Mazara del Vallo lies on the southern coast of Western Sicily.
Have a stroll around Mazara del Vallo and discover a delightful town of variegated origins. In 1157, the great Arab geographer Idriss said when he visited the town, ‘It gathers together more beauties in one place than any other town’.
Choose the type of holiday you desire, from hotels to palaces, campsites or staying on a farm, not to mention bed & breakfast and the selection of villas for hire. Mazara del Vallo will warmly welcome you in the authentic Sicilian style.
The cocktail of fine sand and pebble beaches, the crystal clear sea water, the local gastronomy, range of activities and proximity of many tourist sites make Mazara the ideal location for the holiday of a lifetime!
- new in the guide
- Villa Altair B&B – Farm House:Sicilian typical Country House *** - added on 06.15.2009
- Sicily Mazara del Vallo Villa for sale Rents:Wonderful opportunity in Mazara del Vallo - added on 08.27.2008
- Natural Reserve Integral “Lago Preola and Gorghi Tondi” Sport & Activities:Natural Reserve in management to WWF Italia Ong-Onlus - added on 03.02.2008
- Strada del vino Val di Mazara Art & Culture:Association based on cooperation between the agricultural, wine growing and fields. - added on 02.22.2008
- Cascio Shoes & Bags Shopping:Fashion Shoes & Bags - added on 10.07.2007
Cultural interbreedingWhat Mazara has to offer What's in the neighbourhood? Where to stay? Good to know
The town’s history centres around its river, the Mazaro, and probably goes back as far as the Bronze Age, but it was with the Ancient Greek colony of Selinunte half way through the seventh century BC that the Mazaro river grew in importance. In that epoch Mazara was part of the ‘polis’ or city-state of Selinunte.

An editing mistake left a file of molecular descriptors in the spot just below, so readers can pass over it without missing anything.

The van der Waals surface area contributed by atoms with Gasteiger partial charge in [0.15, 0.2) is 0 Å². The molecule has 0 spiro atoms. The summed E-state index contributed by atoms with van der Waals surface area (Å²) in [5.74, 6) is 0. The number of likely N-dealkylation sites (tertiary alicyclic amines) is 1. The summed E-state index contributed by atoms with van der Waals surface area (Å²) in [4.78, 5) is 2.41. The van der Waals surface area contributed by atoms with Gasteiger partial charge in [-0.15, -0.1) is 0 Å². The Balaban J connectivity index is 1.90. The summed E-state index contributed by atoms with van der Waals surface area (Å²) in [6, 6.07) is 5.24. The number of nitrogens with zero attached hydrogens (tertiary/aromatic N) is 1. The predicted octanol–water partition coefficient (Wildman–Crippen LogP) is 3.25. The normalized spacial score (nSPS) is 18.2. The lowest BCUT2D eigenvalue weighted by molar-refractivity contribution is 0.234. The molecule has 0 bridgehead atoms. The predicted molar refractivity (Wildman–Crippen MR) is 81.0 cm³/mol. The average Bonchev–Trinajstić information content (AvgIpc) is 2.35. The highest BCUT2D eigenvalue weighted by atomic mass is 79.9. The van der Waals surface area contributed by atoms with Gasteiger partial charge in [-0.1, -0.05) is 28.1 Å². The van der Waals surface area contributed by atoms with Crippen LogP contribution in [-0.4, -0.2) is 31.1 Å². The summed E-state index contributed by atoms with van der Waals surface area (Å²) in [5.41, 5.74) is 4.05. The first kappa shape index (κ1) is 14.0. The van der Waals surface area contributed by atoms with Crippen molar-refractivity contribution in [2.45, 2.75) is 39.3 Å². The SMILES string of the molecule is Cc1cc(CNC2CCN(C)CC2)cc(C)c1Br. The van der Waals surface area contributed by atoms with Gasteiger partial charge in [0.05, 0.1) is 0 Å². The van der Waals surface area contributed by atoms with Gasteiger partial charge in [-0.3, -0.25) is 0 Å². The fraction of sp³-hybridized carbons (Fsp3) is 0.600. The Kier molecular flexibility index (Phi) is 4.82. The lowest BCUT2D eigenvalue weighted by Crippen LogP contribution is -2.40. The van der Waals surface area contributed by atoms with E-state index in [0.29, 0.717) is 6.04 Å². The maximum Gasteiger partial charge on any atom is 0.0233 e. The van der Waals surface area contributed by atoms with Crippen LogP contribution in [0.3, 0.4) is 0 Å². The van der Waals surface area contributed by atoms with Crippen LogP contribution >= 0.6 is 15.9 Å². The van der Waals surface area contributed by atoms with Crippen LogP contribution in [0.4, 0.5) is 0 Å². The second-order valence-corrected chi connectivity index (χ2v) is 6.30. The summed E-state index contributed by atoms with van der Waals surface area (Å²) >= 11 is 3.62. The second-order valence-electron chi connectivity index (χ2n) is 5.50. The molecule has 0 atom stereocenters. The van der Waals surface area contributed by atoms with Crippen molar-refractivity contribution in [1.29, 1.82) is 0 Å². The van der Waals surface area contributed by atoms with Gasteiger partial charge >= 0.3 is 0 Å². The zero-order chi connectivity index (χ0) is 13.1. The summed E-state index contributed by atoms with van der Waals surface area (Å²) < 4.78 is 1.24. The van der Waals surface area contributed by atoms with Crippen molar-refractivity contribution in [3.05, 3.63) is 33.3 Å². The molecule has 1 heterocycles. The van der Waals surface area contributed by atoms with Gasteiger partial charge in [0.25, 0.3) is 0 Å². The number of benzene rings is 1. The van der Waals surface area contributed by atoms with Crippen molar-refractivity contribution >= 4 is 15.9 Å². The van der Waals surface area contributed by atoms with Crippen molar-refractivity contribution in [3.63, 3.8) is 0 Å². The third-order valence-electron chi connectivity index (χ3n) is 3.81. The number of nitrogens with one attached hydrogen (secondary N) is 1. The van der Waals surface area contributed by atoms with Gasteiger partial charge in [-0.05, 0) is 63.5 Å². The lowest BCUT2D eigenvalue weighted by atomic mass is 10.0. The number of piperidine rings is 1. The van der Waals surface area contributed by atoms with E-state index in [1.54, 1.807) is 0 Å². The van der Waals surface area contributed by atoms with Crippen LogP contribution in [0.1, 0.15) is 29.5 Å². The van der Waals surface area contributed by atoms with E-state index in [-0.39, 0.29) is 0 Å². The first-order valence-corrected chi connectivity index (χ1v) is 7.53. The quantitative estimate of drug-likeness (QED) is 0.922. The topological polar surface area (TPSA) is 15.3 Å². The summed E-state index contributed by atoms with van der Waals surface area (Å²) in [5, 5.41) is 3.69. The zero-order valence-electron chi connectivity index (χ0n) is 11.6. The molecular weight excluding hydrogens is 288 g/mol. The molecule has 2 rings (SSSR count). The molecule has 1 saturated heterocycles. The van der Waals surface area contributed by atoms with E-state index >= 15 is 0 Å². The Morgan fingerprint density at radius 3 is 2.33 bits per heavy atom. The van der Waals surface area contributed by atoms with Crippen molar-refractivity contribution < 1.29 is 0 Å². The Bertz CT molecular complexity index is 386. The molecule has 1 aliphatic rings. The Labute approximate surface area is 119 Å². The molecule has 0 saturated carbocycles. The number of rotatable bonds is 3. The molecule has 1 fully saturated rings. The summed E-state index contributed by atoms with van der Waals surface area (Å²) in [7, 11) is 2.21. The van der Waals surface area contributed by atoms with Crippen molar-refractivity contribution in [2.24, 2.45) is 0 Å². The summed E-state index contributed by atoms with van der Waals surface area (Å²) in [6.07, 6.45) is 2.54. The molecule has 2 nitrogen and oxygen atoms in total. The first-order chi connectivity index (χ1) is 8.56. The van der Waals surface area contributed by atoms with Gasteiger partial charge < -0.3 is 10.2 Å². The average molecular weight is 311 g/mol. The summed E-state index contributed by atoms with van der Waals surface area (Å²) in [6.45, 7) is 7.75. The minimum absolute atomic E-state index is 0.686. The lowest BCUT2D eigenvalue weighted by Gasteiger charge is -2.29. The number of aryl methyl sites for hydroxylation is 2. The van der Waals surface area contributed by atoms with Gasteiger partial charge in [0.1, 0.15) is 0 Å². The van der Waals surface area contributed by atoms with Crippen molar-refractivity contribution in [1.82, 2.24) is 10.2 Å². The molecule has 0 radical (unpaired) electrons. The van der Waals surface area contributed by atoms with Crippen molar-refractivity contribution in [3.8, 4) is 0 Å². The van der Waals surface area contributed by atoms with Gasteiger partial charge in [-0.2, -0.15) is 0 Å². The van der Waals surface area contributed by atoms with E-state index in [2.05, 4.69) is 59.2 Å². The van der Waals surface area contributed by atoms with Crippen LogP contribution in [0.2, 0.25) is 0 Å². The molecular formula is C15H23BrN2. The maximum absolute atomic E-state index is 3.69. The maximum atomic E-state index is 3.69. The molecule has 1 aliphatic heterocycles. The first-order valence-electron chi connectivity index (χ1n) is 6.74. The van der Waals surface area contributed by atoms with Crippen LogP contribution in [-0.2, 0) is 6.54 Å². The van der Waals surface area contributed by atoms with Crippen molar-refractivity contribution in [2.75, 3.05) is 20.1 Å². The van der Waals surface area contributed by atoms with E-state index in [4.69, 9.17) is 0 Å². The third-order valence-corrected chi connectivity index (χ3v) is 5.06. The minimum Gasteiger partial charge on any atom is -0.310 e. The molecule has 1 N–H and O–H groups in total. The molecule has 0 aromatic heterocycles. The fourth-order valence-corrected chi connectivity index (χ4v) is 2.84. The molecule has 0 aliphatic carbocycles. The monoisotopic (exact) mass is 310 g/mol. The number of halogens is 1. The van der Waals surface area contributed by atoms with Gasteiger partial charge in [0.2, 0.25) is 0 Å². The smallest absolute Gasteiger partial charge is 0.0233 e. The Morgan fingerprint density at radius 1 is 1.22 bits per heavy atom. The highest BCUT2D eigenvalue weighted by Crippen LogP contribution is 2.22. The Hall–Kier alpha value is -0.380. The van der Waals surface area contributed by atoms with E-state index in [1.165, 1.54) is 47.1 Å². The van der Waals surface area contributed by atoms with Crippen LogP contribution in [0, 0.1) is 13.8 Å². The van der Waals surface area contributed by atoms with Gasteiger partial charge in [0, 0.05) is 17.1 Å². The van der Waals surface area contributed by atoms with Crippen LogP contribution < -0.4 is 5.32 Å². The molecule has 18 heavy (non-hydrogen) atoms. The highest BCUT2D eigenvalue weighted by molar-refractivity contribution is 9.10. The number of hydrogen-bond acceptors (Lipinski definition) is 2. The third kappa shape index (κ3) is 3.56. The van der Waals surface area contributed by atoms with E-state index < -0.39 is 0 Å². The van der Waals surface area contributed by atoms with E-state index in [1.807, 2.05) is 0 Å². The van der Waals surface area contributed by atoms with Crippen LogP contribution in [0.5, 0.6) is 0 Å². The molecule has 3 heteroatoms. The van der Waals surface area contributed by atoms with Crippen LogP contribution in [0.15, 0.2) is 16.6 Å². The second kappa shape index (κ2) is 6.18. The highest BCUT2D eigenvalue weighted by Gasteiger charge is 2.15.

Many wars broke out between the different colonies until 409 when the Carthaginians conquered the fortress on the Mazaro river and sacked Selinunte. The area was then controlled by the Carthaginians, and later by Syracuse, until the first Punic War when Sicily was conquered by the Romans. Towards the end of the Roman Empire (second to fourth centuries AD), Christianity spread throughout the Mazaro valley.
Following invasion by the Vandals and then the Goths, at a time when Sicily was becoming part of the Byzantine Empire and despite attacks from Muslim pirates terrorising the coast, the fortunes of the Mazaro river basin slowly started to revive.
On 16 June 827, at the head of a fleet of 100 ships, 10,000 footsoldiers and 700 horsemen, magistrate Aseb Ibn Forat disembarked in Mazara and conquered Sicily. Under Arab conquest, the town came to life and experienced its glory days, lasting until (and into) the Norman epoch. It even became the most important place in the Mazara valley.
With the arrival of the Normans in 1072, Mazara became the diocese of an area extending into what is today the province of Trapani and Palermo. Mazara then came under the control of the French and Aragonese, entering a period of political and economic decadence.
It later suffered the same fate as the rest of Sicily. Modernisation of the port began part way through the eighteenth century and fish and grape-processing companies were developed.
Today Mazara del Vallo is the most important fishing port in the whole of Italy. Its economy is also based on the production of grapes, citrus fruit and olives.